Monday, March 9, 2009

Local diet update - March 9, 2009

Twenty vendors. Yep, that's right. Saturday marked an all time record for our winter market. We had twenty vendors lined up in the health department parking lot. It was absolutely amazing! And if you need tomato plants, let me tell you - The Brazos Valley Farmers' Market is the place to get them. We had three vendors selling tomato plants. Can't wait that long for fresh, vine-ripened tomatoes? Well, scoot across the isle and get some of Tanya's tomatoes, grown right outside of town (year-round) in her greenhouse. It just doesn't get any better than that. 

Ok. Actually, it does. This week's farmers' market featured all your favorite winter veggies and lots more: cabbage, broccoli, cauliflower, carrots, yellow onions, purple onions, green onions, spinach, leaf lettuce, mustard greens, turnip greens, kohlrabi, beets, tomatoes, red potatoes, white potatoes, yeast breads, sweet breads, cornbread, pastries, dried fruits, tamales, canned okra, pickles, jams and jellies, relishes, a variety of salsa, corn flour, whole wheat flour, grits, locally roasted peanuts, locally roasted coffees, both decorative and vegetables plants, herbs, crafts (pot holders, aprons, scarves and hats, easter baskets, crochet dolls, hand sewn dolls, puzzles, journals, change purses) and much more. 

Of course, my shopping for the day was a bit less grand. But as you can tell from the photo, I picked up lots of carrots, broccoli, onions, kohlrabi, and mint. I still have red potatoes, mushrooms, eggs, cabbage and LOTS of cabbage soup in the fridge. I'm stocked up with plenty of rice, home-canned soups, and home-canned tomatoes in the pantry. AND (check this out), I may have finally found a source for local wheat! That's right! I handed over two gallon sized bags to one of the market vendors who has a grain mill so we can test out some local wheat (of course, I handed over the 2 gallons after I took a couple cups of wheat berries out to try them boiled - more on that Thursday). Local wheat. Local wheat. Local wheat. You can't tell I'm excited about this, can you? We still have some questions to ask the supplier, but if this works out it will be fabulous! Woohoo!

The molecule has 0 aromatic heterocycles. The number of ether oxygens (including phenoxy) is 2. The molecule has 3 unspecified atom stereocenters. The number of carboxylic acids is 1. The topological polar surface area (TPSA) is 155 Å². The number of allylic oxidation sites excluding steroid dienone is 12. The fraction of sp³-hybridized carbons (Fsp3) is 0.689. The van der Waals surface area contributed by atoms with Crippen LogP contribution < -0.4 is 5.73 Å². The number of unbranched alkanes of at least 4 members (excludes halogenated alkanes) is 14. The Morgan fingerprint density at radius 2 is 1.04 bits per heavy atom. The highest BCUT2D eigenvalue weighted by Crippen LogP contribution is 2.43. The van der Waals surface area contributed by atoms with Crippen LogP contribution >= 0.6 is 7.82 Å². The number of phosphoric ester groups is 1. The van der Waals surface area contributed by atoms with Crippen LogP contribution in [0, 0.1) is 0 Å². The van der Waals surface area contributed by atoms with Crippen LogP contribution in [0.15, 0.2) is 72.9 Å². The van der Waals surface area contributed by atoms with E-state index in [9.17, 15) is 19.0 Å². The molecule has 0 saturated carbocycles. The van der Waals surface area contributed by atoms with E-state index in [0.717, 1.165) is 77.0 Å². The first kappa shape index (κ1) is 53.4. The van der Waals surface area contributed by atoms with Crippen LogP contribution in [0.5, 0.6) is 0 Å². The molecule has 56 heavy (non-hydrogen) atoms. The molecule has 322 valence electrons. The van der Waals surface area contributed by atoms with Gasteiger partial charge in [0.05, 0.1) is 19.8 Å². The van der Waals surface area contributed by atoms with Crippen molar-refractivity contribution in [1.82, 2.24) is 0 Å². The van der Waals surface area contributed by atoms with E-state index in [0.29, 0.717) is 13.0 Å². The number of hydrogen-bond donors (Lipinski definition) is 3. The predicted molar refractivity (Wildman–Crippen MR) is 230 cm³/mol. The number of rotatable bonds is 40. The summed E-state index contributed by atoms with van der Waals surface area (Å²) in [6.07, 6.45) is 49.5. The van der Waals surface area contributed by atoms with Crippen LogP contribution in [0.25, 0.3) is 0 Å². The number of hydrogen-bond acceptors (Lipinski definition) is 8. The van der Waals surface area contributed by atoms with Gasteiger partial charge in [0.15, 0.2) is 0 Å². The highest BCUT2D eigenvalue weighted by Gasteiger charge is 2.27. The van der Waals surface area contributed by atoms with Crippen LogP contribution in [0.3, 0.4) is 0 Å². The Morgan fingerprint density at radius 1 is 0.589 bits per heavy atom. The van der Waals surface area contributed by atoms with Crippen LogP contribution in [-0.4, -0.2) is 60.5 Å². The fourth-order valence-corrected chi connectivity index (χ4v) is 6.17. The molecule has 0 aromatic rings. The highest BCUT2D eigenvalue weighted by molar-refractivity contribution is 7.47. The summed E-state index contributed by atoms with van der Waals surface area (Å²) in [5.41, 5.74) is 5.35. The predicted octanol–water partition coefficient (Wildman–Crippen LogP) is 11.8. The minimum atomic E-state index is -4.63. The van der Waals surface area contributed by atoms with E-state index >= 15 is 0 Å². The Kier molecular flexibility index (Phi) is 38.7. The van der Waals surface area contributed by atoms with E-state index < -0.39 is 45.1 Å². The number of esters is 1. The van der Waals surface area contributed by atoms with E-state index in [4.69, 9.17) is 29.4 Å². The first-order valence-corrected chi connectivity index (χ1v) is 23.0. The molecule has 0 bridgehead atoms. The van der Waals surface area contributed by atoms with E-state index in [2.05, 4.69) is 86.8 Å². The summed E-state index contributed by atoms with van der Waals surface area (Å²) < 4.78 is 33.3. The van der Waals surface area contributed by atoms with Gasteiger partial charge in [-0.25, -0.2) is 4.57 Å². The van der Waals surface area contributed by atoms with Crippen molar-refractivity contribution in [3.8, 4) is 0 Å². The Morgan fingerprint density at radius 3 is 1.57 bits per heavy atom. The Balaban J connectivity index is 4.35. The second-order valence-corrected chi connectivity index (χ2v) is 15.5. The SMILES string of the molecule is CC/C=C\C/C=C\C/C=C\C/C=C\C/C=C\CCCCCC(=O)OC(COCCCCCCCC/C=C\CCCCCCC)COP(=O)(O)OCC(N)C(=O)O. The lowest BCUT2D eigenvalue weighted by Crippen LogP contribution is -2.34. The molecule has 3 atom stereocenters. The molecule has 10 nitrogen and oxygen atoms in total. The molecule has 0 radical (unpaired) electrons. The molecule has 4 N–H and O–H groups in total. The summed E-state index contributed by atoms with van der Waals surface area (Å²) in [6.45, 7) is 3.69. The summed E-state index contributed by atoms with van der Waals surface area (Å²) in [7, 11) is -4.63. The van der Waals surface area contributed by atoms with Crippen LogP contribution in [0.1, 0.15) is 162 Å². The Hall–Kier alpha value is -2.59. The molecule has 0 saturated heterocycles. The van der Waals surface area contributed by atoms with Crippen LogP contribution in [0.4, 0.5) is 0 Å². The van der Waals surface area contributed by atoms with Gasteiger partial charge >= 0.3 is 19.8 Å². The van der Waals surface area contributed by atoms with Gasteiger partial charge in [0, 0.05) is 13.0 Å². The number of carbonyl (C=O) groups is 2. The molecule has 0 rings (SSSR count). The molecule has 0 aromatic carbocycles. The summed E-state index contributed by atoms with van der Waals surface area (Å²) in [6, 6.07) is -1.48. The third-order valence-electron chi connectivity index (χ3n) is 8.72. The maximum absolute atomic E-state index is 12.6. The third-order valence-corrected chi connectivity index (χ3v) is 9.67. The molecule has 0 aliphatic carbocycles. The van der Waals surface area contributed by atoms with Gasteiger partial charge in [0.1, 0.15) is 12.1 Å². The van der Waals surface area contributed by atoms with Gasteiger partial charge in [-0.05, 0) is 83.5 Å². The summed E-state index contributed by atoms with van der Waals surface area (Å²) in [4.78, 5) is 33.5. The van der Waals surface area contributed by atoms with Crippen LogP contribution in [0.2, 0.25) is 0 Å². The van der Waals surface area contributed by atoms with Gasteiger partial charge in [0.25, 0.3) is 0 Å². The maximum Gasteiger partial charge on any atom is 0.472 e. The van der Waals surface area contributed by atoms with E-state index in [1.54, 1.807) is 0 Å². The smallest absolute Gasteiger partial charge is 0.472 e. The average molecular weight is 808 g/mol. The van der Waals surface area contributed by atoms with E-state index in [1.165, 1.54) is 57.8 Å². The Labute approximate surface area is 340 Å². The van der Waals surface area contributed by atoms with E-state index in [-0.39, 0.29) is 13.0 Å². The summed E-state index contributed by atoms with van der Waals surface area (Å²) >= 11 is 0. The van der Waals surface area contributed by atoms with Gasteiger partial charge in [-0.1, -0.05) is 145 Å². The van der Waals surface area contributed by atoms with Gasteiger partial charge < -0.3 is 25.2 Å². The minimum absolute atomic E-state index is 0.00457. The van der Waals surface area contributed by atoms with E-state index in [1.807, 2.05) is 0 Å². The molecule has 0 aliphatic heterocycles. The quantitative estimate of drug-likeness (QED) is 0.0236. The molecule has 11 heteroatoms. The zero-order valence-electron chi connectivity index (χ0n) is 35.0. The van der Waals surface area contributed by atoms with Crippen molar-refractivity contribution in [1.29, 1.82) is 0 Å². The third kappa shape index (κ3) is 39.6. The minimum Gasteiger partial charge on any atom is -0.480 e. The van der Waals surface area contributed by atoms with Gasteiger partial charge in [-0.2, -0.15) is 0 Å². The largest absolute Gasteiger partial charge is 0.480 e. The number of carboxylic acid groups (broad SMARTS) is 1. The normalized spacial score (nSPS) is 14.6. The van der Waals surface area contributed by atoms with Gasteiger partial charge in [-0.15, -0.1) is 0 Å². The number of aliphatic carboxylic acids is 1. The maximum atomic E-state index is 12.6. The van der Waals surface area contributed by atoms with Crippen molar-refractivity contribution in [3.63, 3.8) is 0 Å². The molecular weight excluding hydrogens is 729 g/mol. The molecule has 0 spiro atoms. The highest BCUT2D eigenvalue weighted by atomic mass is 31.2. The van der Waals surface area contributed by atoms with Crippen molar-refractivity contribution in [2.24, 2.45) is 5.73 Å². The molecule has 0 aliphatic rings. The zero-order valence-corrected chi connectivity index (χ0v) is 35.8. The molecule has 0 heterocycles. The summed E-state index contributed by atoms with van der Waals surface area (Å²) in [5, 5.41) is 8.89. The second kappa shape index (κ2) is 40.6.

You guys keep reminding me, but I already know it's true. I'm incredibly fortunately to live in a place that has such an amazing harvest year round. Of course, that means we have to brave long, 100 degree summers, but it's SO worth it. Anyone want to move to Texas? Local tastes mighty good here!

Have a great week, everyone. And as always, Happy (and mindful) eating!


Lisa said...

I have been lurking here for a while and must say how jealous I am of your winter FM. We have a pretty good market in the summer, but people here only sell a very few varieties of anything. No heirloom tomatoes, nothing but the most typical type of anything. That's okay, it's better than nothing!

I thought you might enjoy this farmer's market post from my birthplace in Hawaii. Makes me weep just thinking of all I am missing!!

fearlesschef said...

Whoohoo! Local wheat! That made my day... I'm so happy for you! Will he mill it all for you, or will you have to do your own?

Green Resolutions said...

mmm... wish I could afford to put a greenhouse in the backyard! I'm missing my homegrown tomatoes :)